As a former GP principal, I am all too aware of the challenges GP practices face meeting patient demand for care. Adding to this, practices have been forced to rethink how they deliver care during the Covid-19 pandemic. There has been a drive to innovative ways of working, including increased use of telephone triage, email encounters and digital video consultations. This is appropriate for many encounters and shows that general practice is evolving to the needs of patients. Practices and primary care networks have also adapted protocols and systems to provide safe face-to-face care and there are many good examples of this.
However, in my role as an out-of-hours GP, I continue to encounter patients who report that their practice is closed or that phones are not answered when they try to call. On other occasions when patients manage to speak to their practice, they are advised to contact 111 for a face-to-face review.
Discussions with colleagues working in urgent care and casualty departments reveal that they also have encountered this. As a consequence, far more patients are being seen in settings where they are not best managed. These patients need either ongoing care from a GP or specific referrals which are not done in the out of hours or emergency setting. This results in a delay in care that has the potential to compromise patient well being including worsening of chronic mental health problems and delayed suspected cancer referrals.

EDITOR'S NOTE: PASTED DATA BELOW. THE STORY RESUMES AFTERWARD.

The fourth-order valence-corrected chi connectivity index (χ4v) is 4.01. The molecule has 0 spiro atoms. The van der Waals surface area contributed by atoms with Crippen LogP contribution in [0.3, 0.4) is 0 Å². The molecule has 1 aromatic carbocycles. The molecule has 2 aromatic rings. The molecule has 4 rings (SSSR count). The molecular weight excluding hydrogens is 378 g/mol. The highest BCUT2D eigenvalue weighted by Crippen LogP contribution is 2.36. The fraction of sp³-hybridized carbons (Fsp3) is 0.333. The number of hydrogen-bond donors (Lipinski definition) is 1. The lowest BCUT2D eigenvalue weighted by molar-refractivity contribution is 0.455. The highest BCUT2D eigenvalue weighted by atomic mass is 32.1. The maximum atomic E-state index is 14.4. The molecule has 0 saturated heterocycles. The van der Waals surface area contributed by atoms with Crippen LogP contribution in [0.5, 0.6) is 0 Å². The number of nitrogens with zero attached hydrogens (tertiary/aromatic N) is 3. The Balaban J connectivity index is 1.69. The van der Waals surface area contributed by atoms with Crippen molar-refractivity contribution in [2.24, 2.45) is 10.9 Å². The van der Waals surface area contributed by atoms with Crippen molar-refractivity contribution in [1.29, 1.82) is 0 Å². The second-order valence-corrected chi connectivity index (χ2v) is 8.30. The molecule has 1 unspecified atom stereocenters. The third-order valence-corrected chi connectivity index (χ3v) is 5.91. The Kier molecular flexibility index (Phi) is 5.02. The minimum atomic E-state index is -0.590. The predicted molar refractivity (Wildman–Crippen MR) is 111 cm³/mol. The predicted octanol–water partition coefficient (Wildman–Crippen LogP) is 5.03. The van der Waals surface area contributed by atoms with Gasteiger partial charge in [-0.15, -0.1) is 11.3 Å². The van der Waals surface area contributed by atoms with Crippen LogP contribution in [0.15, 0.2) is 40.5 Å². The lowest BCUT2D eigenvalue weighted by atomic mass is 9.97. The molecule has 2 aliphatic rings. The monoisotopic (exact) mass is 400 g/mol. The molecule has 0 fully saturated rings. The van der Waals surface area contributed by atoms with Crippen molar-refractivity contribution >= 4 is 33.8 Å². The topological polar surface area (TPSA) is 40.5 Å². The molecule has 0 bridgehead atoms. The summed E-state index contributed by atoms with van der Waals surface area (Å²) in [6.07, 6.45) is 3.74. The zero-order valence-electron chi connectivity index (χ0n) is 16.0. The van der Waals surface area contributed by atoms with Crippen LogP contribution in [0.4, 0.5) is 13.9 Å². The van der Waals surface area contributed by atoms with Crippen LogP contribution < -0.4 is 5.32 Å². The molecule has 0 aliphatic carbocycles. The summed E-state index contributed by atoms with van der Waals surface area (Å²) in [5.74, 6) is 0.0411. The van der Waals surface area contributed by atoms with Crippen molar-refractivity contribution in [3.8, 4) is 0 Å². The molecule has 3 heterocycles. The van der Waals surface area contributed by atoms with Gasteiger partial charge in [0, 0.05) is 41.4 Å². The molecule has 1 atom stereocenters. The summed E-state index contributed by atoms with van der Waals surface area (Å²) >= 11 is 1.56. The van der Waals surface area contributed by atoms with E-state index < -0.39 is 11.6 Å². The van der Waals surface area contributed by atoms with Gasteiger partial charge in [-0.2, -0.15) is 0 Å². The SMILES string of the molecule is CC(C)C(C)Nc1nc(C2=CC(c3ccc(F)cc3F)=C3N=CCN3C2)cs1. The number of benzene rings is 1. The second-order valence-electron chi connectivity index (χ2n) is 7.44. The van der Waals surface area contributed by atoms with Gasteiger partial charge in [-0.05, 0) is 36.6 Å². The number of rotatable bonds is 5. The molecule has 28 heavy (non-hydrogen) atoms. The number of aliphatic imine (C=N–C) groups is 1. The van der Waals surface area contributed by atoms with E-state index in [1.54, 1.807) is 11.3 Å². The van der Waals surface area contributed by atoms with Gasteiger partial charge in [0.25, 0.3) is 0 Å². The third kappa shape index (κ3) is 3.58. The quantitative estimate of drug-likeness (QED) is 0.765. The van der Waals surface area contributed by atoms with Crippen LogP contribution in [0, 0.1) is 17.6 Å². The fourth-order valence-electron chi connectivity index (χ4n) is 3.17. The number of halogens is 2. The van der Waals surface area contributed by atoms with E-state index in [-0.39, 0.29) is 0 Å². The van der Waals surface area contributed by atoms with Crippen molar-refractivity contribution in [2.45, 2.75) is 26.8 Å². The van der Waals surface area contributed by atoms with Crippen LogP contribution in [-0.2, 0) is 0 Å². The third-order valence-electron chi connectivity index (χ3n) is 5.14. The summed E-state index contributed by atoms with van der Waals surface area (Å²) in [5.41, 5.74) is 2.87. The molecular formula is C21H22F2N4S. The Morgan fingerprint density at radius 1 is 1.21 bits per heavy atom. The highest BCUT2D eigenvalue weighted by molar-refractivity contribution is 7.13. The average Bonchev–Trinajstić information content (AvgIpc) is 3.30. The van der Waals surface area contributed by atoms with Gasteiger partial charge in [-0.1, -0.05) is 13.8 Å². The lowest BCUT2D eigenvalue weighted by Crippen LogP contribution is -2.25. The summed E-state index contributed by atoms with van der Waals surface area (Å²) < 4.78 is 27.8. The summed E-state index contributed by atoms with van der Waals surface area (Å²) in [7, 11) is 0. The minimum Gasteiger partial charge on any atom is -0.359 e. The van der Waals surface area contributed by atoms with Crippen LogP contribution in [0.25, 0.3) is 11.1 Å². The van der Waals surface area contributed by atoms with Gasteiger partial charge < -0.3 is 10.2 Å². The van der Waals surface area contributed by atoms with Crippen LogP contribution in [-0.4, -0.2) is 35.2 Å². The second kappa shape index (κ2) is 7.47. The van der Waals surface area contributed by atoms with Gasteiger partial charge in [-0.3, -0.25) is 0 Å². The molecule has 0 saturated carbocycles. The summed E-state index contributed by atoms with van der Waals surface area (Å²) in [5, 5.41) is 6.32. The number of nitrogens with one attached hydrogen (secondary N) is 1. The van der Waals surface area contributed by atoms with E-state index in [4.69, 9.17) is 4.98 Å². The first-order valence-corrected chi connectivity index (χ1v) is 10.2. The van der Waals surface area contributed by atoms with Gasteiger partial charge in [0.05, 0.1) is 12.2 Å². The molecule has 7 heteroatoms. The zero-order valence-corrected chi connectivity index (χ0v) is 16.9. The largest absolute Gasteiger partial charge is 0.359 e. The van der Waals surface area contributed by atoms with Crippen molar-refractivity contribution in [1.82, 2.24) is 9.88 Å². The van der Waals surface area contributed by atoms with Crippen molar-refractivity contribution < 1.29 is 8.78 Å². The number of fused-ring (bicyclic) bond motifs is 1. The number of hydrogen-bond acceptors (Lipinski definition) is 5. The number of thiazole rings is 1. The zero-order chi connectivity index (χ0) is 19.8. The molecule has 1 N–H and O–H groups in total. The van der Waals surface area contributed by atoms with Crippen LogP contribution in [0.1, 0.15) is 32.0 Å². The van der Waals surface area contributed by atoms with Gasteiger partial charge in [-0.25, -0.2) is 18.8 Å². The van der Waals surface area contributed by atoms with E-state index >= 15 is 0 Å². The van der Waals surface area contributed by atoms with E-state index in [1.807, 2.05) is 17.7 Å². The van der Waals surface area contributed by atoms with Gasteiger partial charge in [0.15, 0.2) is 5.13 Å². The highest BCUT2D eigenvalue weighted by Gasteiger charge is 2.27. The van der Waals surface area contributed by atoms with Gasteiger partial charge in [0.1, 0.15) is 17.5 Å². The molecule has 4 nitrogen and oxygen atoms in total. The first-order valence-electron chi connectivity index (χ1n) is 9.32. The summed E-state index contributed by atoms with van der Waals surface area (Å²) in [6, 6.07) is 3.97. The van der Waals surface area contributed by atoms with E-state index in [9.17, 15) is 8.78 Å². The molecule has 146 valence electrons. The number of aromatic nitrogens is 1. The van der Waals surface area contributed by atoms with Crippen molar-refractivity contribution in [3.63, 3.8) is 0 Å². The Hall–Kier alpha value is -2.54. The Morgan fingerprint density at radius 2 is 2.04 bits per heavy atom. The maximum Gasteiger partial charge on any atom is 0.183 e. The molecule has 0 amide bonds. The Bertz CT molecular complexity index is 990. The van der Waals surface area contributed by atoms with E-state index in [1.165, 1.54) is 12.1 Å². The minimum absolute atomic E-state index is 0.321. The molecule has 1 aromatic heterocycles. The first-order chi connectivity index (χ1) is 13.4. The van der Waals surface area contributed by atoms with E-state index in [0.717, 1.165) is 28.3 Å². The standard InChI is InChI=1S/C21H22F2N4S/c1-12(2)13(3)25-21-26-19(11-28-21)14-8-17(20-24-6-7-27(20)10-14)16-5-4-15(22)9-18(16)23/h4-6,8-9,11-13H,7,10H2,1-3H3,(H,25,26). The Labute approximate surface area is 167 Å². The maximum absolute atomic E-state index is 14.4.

I recall seeing a 65-year-old patient with rectal bleeding who his GP managed on the telephone initially as suffering from haemorrhoids, then on a subsequent occasion when the bleeding persisted was told to call 111. When I examined him , I felt a rectal mass. The patient journey would have been more agreeable and safer if his GP had seen and examined him in the first place. This would have happened last year and I would argue should continue to happen.
There is also an opportunity cost – the time out-of-hours providers and hospital spend dealing with these patients could have been more effectively spent managing patients with more acute problems, including Covid.
I appreciate that we are working in unprecedented times. Things have not been helped by the fact that general practice seems to have been overlooked by the Government in delivering the response to the pandemic. I feel we could have been asked to play a far more active role in local Covid management, which is a shame. Additionally, as if often the case in general practice, there is great variation between practices and networks. I would argue that there will be no better time than present for greater collaboration and shared learning.
Finally, I hope that my colleague do not mind if I ask them to consider that if I can see patients, why can’t they?
Dr Milan Dagli is an out-of-hours GP in Middlesex